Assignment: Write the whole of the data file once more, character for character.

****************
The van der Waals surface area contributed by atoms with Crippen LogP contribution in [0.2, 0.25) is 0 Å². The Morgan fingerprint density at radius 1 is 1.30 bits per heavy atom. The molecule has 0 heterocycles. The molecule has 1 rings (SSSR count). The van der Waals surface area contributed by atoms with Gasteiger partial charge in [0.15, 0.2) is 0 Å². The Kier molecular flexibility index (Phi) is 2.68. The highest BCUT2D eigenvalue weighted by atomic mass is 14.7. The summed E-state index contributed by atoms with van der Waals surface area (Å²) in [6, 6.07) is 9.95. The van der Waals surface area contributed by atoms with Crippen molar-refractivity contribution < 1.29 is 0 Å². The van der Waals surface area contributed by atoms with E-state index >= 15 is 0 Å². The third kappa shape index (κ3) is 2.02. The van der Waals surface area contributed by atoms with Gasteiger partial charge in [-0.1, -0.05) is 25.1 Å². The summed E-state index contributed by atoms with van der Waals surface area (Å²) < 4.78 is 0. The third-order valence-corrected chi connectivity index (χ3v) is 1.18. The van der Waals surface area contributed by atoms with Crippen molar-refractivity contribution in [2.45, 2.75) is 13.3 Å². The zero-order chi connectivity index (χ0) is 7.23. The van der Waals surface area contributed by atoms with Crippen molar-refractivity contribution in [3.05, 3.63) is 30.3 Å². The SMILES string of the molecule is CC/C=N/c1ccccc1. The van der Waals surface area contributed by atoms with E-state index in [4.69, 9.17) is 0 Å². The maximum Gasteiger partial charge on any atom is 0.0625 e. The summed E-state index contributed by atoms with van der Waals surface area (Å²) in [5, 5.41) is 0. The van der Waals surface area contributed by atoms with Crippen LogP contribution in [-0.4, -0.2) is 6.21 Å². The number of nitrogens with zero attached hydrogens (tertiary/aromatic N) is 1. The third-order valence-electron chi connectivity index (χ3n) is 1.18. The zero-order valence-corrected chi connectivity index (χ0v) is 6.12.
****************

The van der Waals surface area contributed by atoms with Crippen LogP contribution in [0.2, 0.25) is 0 Å². The Morgan fingerprint density at radius 1 is 1.30 bits per heavy atom. The molecule has 0 heterocycles. The molecule has 1 rings (SSSR count). The van der Waals surface area contributed by atoms with Gasteiger partial charge in [0.15, 0.2) is 0 Å². The Kier molecular flexibility index (Phi) is 2.68. The highest BCUT2D eigenvalue weighted by atomic mass is 14.7. The summed E-state index contributed by atoms with van der Waals surface area (Å²) in [6, 6.07) is 9.95. The van der Waals surface area contributed by atoms with Crippen molar-refractivity contribution < 1.29 is 0 Å². The van der Waals surface area contributed by atoms with E-state index >= 15 is 0 Å². The third kappa shape index (κ3) is 2.02. The van der Waals surface area contributed by atoms with Gasteiger partial charge in [-0.1, -0.05) is 25.1 Å². The summed E-state index contributed by atoms with van der Waals surface area (Å²) < 4.78 is 0. The third-order valence-corrected chi connectivity index (χ3v) is 1.18. The van der Waals surface area contributed by atoms with Crippen molar-refractivity contribution in [2.45, 2.75) is 13.3 Å². The zero-order chi connectivity index (χ0) is 7.23. The van der Waals surface area contributed by atoms with Crippen molar-refractivity contribution in [3.05, 3.63) is 30.3 Å². The SMILES string of the molecule is CC/C=N/c1ccccc1. The van der Waals surface area contributed by atoms with E-state index in [4.69, 9.17) is 0 Å². The maximum Gasteiger partial charge on any atom is 0.0625 e. The summed E-state index contributed by atoms with van der Waals surface area (Å²) in [5, 5.41) is 0. The van der Waals surface area contributed by atoms with Crippen LogP contribution in [-0.4, -0.2) is 6.21 Å². The number of nitrogens with zero attached hydrogens (tertiary/aromatic N) is 1. The third-order valence-electron chi connectivity index (χ3n) is 1.18. The zero-order valence-corrected chi connectivity index (χ0v) is 6.12.